One Million Years B.C. (1966) **½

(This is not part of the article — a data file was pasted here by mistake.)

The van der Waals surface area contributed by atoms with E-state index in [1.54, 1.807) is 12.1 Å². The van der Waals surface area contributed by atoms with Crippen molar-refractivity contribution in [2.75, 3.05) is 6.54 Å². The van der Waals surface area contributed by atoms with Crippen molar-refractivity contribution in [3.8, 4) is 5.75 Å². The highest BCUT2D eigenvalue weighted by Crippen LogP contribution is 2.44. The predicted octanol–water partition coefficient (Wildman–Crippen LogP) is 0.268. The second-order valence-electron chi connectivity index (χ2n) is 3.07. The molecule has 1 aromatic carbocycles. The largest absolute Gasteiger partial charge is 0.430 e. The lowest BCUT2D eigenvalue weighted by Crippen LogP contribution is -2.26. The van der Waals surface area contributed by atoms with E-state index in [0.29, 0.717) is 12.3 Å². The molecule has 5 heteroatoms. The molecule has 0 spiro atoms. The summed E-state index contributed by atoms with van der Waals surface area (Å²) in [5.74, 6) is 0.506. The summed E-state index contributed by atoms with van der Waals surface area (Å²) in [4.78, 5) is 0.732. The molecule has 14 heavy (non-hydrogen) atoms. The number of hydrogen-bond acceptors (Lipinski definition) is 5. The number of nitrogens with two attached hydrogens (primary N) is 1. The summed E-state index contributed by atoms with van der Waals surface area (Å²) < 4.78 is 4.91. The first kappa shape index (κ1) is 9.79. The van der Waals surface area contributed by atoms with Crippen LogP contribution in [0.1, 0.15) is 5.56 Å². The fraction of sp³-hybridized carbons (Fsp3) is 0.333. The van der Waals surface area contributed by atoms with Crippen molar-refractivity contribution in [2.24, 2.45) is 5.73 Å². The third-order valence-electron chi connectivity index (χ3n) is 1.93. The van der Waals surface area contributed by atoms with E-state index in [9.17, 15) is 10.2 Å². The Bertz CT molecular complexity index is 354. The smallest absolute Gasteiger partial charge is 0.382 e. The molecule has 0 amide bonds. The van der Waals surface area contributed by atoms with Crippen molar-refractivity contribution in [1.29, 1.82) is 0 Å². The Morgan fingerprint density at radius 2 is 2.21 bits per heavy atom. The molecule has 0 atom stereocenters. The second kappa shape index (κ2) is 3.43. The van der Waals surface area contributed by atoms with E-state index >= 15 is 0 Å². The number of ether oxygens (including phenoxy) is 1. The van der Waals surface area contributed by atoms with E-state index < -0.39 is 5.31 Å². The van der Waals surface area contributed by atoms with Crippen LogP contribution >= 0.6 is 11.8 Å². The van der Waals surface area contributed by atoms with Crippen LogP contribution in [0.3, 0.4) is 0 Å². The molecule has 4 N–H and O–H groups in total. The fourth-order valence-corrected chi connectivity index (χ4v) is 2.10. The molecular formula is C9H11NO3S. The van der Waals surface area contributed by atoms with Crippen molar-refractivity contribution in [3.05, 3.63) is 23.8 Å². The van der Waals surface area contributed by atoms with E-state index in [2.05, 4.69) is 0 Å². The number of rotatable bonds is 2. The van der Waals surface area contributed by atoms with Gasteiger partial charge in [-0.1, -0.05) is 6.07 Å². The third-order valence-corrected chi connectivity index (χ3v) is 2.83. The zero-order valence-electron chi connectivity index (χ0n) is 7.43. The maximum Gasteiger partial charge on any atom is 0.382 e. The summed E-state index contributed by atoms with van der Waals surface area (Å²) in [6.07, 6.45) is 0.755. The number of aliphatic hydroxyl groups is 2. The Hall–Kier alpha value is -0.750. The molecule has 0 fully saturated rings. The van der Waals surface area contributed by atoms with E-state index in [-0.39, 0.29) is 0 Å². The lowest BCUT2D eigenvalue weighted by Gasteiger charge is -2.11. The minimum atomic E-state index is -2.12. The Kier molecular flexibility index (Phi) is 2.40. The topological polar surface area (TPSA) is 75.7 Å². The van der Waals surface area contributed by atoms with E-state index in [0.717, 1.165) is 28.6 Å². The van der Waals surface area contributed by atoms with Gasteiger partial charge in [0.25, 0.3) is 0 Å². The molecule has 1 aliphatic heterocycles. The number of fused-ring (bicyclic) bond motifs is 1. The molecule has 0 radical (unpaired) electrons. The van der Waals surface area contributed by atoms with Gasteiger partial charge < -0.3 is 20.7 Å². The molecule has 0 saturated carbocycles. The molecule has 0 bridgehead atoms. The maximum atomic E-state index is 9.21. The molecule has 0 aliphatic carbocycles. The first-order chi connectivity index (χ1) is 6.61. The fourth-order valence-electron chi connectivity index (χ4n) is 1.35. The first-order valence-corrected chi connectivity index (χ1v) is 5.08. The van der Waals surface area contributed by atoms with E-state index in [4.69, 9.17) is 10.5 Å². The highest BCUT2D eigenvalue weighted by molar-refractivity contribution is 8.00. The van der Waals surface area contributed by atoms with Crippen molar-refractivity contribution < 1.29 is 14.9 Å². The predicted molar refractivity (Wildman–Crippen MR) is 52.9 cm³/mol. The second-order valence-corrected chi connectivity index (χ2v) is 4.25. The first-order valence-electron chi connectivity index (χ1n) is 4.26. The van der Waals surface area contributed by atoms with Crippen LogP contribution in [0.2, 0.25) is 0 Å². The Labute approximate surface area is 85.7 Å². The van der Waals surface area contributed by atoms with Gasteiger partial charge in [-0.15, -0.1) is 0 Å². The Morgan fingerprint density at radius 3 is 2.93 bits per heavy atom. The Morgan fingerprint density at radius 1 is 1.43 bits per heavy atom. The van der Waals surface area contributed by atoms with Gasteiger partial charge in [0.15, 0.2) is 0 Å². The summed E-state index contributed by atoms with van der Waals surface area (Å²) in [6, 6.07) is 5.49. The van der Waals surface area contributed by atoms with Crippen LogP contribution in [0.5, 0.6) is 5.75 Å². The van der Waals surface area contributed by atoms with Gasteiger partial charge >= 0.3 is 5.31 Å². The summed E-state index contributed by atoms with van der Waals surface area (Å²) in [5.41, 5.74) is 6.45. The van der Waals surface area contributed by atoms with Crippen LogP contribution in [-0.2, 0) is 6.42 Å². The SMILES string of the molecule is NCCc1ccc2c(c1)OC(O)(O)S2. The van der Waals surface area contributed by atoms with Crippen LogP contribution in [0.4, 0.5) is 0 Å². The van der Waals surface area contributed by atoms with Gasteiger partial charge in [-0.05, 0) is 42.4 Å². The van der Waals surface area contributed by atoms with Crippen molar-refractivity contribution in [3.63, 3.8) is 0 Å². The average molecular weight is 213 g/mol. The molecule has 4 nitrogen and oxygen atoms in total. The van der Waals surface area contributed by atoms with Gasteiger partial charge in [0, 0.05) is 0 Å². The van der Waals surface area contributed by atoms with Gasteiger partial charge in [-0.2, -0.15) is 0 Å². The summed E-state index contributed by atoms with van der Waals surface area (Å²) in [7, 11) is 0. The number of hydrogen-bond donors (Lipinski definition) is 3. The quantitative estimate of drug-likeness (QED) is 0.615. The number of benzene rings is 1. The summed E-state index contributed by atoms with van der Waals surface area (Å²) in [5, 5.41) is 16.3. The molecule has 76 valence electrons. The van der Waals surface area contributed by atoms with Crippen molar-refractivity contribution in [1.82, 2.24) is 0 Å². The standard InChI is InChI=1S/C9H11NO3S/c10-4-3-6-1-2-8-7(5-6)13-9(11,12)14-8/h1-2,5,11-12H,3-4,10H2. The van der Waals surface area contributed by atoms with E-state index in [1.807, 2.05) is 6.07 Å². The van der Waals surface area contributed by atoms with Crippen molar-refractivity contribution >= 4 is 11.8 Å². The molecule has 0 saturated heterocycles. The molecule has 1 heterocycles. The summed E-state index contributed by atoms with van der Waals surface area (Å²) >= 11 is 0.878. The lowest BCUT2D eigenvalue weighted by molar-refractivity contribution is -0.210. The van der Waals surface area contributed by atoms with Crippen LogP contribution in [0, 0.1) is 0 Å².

It’s really hard to do a good caveman movie. On the one hand, you have to worry about at least paying lip service to the latest paleontological and anthropological thinking, but on the other hand, you must address the need for drama and excitement. A movie that has its well-scrubbed, blonde cavemen running around speaking perfect English and facing at regular intervals a death-struggle against whatever the director’s favorite dinosaur happens to be is going to get laughed off the screen. But nobody wants to sit through an hour and a half of filthy, ugly people in heavy facial prostheses communicating with each other via primitive sign language while they forage for wild legumes and hunt rodents and lagomorphs. And there is a very good reason why no one would watch such a movie-- it would be about as much fun as doing the laundry for a little league soccer team. So the trick becomes finding the best way to steer a course between the two extremes. When Hammer Film Productions remade 1940’s One Million B.C. as One Million Years B.C. 26 years later, they ended up making a movie in which well-scrubbed cavemen run around speaking a very simple made-up language (which we’ll end up hearing spoken again with slightly more developed syntax in When Dinosaurs Ruled the Earth) and face at regular intervals death-struggles against a wide array of creatures including, but not limited to, Ray Harryhausen’s favorite dinosaurs. And amazing as it may seem, the resulting film really is pretty decent.